Anja looks pained, stricken. And Tomas picks up on that as they take their coats off at a Christmas party.
“If it gets tough, we’ll stick together,” he offers. It’s already gotten “tough.” And he isn’t just talking about this dinner party. She has cancer. Her prognosis is awful.
But as we’ve seen the state of their relationship, we wonder — as she must — if he’s as good as his word or if he’s just expressing platitudes of “Hope.”
Norway’s short-list contender for the Best International Feature Oscar is an intimate drama in which two stars, Andrea Bræin Hovig and Stellan Skarsgård, put on a clinic of how to play people used to deadlines, pressures from all sides, facing the worst thing any of us face — the end.
Anja is a famous choreographer, Tomas is a playwright. They’ve been together for years, have three children together with three others from his first marriage. But work has dominated their lives and thoughts, especially with him. He wasn’t there for her latest opening night. He even skipped out on his assignment for the evening, child care, “letting the older ones look after the younger.”
And now she’s gotten a callback on the MRI she went in for about her persistent, unshakeable headache. For once, Tomas has to drop everything and show up. He is the one who weeps at the news.
Christmas is two days off. Then New Year’s. Getting medical treatments in the works, even medical advice, is tricky. How will they tell the kids? Her elderly father, who lives with them? They want counseling for that.
There are parties planned, New Year’s is coming, and giving everyone “a nice Christmas” passes back and forth between them.
As they maintain their best poker faces and scramble to hit their medical marks, start medication and “jump the line” for possible surgery, there’s barely a moment to consider the blunt “I’m sorry” they get from the few on-duy medical professionals who cannot help them, much less wholly absorb that unblinking diagnosis from her oncologist.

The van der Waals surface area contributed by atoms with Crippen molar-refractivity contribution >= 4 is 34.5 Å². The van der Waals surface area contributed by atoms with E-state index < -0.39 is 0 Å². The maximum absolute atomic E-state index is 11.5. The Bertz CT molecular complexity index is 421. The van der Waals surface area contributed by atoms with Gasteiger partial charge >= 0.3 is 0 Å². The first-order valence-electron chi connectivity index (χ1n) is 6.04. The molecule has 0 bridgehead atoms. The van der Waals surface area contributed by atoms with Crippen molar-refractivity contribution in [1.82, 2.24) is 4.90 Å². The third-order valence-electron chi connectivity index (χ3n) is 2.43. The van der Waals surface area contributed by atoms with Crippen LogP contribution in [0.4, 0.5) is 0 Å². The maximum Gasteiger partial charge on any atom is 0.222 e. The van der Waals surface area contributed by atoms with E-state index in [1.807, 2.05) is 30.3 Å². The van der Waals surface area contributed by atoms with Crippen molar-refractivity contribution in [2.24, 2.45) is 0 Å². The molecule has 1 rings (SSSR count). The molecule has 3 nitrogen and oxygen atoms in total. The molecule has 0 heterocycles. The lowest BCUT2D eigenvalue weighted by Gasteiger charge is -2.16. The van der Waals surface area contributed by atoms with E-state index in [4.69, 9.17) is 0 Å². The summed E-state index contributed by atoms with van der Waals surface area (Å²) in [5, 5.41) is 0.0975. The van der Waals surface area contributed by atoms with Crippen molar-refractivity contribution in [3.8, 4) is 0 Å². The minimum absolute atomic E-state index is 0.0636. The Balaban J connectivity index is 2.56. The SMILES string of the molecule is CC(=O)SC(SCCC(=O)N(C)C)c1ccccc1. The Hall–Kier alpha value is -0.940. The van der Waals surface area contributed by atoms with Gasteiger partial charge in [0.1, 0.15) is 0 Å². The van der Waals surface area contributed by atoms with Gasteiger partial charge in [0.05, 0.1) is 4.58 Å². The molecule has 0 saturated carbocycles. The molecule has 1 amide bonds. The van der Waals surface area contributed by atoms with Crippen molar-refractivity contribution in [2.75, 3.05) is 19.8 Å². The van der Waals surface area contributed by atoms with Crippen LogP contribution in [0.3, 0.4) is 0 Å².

Screenwriter-director Maria Sødahl paints a picture a big family in the dark and two parents who don’t communicate well in the best of times rushing into action, between consultations, scrambling to find a way and a moment to tell their family and friends this awful news. When they finally find someone who can guide them, his advice resonates with sound psychology and empathetic common sense.
“I often say you should give your children 10% more hope than you give yourself,” he advises (in Norwegian, with English subtitles).
The estimable Skarsgård shows us a man who has to shed some of his self-absorbed tendencies, just this once. The looks on his face tell us he’s not sure he’s up to it. For a moment here and there, we see Tomas wounded and deflated by everything he’s ever done to let Anya down, a string of petty inconsiderations that pile up as this logjam of half-a-dozen days unfolds, with more and more “events” packed into them as they go.
Veteran Norwegian actress Bræin Hovig rushes through the Stages of Death and Dying, giving up and regaining “Hope,” losing her temper at Tomas and callous medicos who aren’t as polished at showing concern over her situation as she needs them to be. The film isn’t a full-bore “weeper,” but she has a couple of absolutely gut-punching scenes dealing with her personal crisis and trying to leave something with meaning to their fragile, impressionable 16-year-old daughter (Elli Rhiannon).
As their lives, their relationship and their family closes in around them, will they “stick together,” with or without “hope?”
Bræin Hovig and Skarsgård take us into their confidence as they make these choices, decisions, promises and compromises. The wonder of “Hope” is how much of that they do without dialogue, just with a look, a gesture, a silent scream of despair or teeth grinding in resignation.
MPA Rating: unrated, adult situations, nudity, smoking
Cast: Andrea Bræin Hovig, Stellan Skarsgård, Elli Rhiannon and Gjertrud L. Jynge,
Credits: Directed and scripted by Maria Sødahl, A KimStim/Picturehouse release opening April 11.
Running time: 2:008